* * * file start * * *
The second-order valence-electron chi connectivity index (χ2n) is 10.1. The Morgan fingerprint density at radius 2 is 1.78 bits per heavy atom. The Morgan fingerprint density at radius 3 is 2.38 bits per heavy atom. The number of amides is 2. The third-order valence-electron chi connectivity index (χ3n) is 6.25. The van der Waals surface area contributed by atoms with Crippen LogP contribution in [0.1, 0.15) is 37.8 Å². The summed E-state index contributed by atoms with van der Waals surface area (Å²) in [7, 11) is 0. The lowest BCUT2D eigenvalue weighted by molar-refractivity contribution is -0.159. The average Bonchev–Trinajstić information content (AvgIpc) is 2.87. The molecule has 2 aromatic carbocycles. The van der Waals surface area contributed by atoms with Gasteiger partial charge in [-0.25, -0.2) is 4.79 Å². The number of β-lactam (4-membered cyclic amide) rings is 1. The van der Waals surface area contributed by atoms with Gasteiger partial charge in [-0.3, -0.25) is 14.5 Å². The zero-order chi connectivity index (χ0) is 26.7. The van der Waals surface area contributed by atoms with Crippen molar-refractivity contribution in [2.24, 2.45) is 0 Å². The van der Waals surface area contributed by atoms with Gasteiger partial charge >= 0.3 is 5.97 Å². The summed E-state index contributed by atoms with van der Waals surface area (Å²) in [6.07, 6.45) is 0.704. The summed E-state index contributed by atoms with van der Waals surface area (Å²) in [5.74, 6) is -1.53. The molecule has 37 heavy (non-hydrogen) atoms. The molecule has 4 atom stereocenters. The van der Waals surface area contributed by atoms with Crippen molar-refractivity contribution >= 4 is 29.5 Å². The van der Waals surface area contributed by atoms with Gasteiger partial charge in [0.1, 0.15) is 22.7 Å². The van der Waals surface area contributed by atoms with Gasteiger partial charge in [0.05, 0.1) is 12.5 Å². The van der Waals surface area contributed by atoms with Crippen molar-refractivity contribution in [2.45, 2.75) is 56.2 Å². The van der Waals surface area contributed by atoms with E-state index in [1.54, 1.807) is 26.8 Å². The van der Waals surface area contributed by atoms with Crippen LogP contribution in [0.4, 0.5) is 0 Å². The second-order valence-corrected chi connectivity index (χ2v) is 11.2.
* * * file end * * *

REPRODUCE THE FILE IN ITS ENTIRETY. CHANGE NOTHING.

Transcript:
The second-order valence-electron chi connectivity index (χ2n) is 10.1. The Morgan fingerprint density at radius 2 is 1.78 bits per heavy atom. The Morgan fingerprint density at radius 3 is 2.38 bits per heavy atom. The number of amides is 2. The third-order valence-electron chi connectivity index (χ3n) is 6.25. The van der Waals surface area contributed by atoms with Crippen LogP contribution in [0.1, 0.15) is 37.8 Å². The summed E-state index contributed by atoms with van der Waals surface area (Å²) in [7, 11) is 0. The lowest BCUT2D eigenvalue weighted by molar-refractivity contribution is -0.159. The average Bonchev–Trinajstić information content (AvgIpc) is 2.87. The molecule has 2 aromatic carbocycles. The van der Waals surface area contributed by atoms with Gasteiger partial charge in [-0.25, -0.2) is 4.79 Å². The number of β-lactam (4-membered cyclic amide) rings is 1. The van der Waals surface area contributed by atoms with Gasteiger partial charge in [-0.3, -0.25) is 14.5 Å². The zero-order chi connectivity index (χ0) is 26.7. The van der Waals surface area contributed by atoms with Crippen molar-refractivity contribution in [2.24, 2.45) is 0 Å². The van der Waals surface area contributed by atoms with Gasteiger partial charge >= 0.3 is 5.97 Å². The summed E-state index contributed by atoms with van der Waals surface area (Å²) in [6.07, 6.45) is 0.704. The summed E-state index contributed by atoms with van der Waals surface area (Å²) in [5.74, 6) is -1.53. The molecule has 37 heavy (non-hydrogen) atoms. The molecule has 4 atom stereocenters. The van der Waals surface area contributed by atoms with Crippen molar-refractivity contribution >= 4 is 29.5 Å². The van der Waals surface area contributed by atoms with Gasteiger partial charge in [0.1, 0.15) is 22.7 Å². The van der Waals surface area contributed by atoms with Gasteiger partial charge in [0.05, 0.1) is 12.5 Å². The van der Waals surface area contributed by atoms with Crippen molar-refractivity contribution in [2.45, 2.75) is 56.2 Å². The van der Waals surface area contributed by atoms with E-state index in [1.54, 1.807) is 26.8 Å². The van der Waals surface area contributed by atoms with Crippen LogP contribution in [0.4, 0.5) is 0 Å². The second-order valence-corrected chi connectivity index (χ2v) is 11.2.